I always thought Twitter was a terrible idea.
What could you possibly say in 140 characters or less that means anything? Why have we become a culture that collects tiny, vulnerable fragments of other people’s lives and judges them as worthy or unworthy based on how witty we think they are? How can we value questions without easy answers if we cater to attention spans that stopped reading this blog after the first sentence?
In some ways, I still have those concerns. But I also see the value in Twitter for several reasons I won’t get into here.
More importantly, though, I realized that my concerns about Twitter were completely hypocritical.
Let me explain.
Today, I started a Twitter account. (@mondayheretic after Be a Heretic Monday.)
Today, I also passed by hundreds of strangers in a big city, most of whom I will never see again. Some of them talked too loudly or smelled bad or didn’t do a good job of managing their children, and I resented them for this, or for the simple fact that they were in my way. I did not meet their eyes. I did not wonder what their stories were.
I smiled and said, “Have a nice day” to the sales clerk even though I really didn’t care if she had a nice day or not, and the smile barely flickered to my eyes before dying.
I experienced life in 140 characters or less, and I was okay with that.
Maybe the tragedy of modern society is not that we compress complex observations into a few words, but that we compress complex people into flat, lifeless stereotypes, cardboard figures that only exist in the ways they affect us.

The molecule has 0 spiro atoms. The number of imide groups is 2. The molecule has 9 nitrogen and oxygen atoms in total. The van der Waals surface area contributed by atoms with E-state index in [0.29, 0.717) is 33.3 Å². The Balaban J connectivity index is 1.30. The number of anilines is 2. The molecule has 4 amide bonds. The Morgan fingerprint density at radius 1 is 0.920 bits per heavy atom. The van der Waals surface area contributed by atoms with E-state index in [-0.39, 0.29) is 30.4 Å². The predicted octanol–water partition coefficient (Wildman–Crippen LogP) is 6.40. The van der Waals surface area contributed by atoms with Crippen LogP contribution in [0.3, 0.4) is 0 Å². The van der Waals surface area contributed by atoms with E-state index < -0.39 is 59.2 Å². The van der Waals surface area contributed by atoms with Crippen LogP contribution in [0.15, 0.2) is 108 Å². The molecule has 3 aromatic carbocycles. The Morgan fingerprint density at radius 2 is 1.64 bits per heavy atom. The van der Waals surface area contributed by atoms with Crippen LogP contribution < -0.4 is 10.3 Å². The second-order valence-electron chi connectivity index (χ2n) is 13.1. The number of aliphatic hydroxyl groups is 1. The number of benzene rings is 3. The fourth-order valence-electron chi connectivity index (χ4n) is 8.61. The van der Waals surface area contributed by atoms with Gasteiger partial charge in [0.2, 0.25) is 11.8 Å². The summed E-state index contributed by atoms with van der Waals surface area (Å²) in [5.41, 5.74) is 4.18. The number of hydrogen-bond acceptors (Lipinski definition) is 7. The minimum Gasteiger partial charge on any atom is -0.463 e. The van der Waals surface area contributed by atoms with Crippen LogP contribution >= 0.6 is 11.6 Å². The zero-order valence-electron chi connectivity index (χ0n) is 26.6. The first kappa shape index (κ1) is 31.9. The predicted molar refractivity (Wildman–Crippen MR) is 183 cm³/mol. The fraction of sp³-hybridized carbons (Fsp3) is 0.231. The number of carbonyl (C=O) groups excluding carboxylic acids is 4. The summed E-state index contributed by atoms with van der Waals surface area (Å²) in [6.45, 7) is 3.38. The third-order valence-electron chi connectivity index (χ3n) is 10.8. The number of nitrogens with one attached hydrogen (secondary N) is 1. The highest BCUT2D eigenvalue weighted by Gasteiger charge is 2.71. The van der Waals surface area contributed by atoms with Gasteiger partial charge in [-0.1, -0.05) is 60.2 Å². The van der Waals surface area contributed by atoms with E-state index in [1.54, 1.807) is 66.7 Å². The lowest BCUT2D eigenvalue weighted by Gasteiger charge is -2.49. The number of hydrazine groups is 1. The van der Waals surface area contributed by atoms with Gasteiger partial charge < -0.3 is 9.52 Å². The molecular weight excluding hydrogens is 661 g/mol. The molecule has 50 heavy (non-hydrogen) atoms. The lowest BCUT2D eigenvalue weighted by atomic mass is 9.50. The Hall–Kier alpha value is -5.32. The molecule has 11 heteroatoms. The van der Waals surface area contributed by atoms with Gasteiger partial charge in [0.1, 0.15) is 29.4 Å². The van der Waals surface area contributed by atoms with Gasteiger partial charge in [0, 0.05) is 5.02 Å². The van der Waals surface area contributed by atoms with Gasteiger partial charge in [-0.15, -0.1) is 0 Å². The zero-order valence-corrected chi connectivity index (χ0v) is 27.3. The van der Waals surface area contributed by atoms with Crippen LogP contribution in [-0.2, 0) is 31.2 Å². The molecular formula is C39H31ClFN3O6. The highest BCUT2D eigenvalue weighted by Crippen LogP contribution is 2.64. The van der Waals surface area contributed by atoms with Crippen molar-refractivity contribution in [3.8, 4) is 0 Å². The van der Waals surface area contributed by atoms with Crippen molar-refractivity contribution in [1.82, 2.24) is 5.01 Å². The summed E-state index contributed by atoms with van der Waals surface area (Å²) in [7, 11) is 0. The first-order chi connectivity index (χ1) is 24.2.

Can you summarize a classical work of literature into one sentence? Sure, but you end up losing a lot. (On the plus side, thanks to the website that did that, I read the entire Wheel of Time series in five minutes flat.)
Even though those kinds of summaries are amusing, they’re amusing because we know it’s not really that simple.
The joke of this book cover is that we know there’s more to War and Peace than this. But this is all of the novel that I personally care about from my limited perspective. So why not cut it down to just that?
With literature, it’s funny. With real live human beings…not so much.
The truth is, people (like me) who talk about how dangerous social media is because it distances us from those around us are already living miles away from our neighbors. And it’s not a new problem.
You know what distances us from other people? Technology. Twitter. Facebook. Cell phones.
And also social customs. Class differences. Saying “fine” to everything. The rat race. Stereotypes. Daddy issues. Small town gossip. Big city anonymity. Competition and distrust and selfishness and the fear that if you love someone, they might not love you in return. And a hundred other things that have always been with us and always will.
We do not love people less because we love our gadgets more. We love people less because we love ourselves more.
The solution to this problem isn’t not buying a computer (nice try, Wendell Berry), or railing against this new generation of tech-consumed people, or even boycotting Twitter.
It’s choosing, in the tiny, everyday actions of daily life, to love others. To think about them as real people. To show concern, do something when you can, mean what you say, be present where you are, and slow down enough to realize that every single human being around you is just as complex as you.
They have hopes. They have fears. There are things they’ve done that they never thought they’d do. There are dreams they’ve buried deep inside themselves and all but given up on. They are real.
Could I have said all of this in a tweet, in 140 characters or less? No. But you know what I could have said? “Have a nice day.” And meant it.
It’s not about length. It’s about love.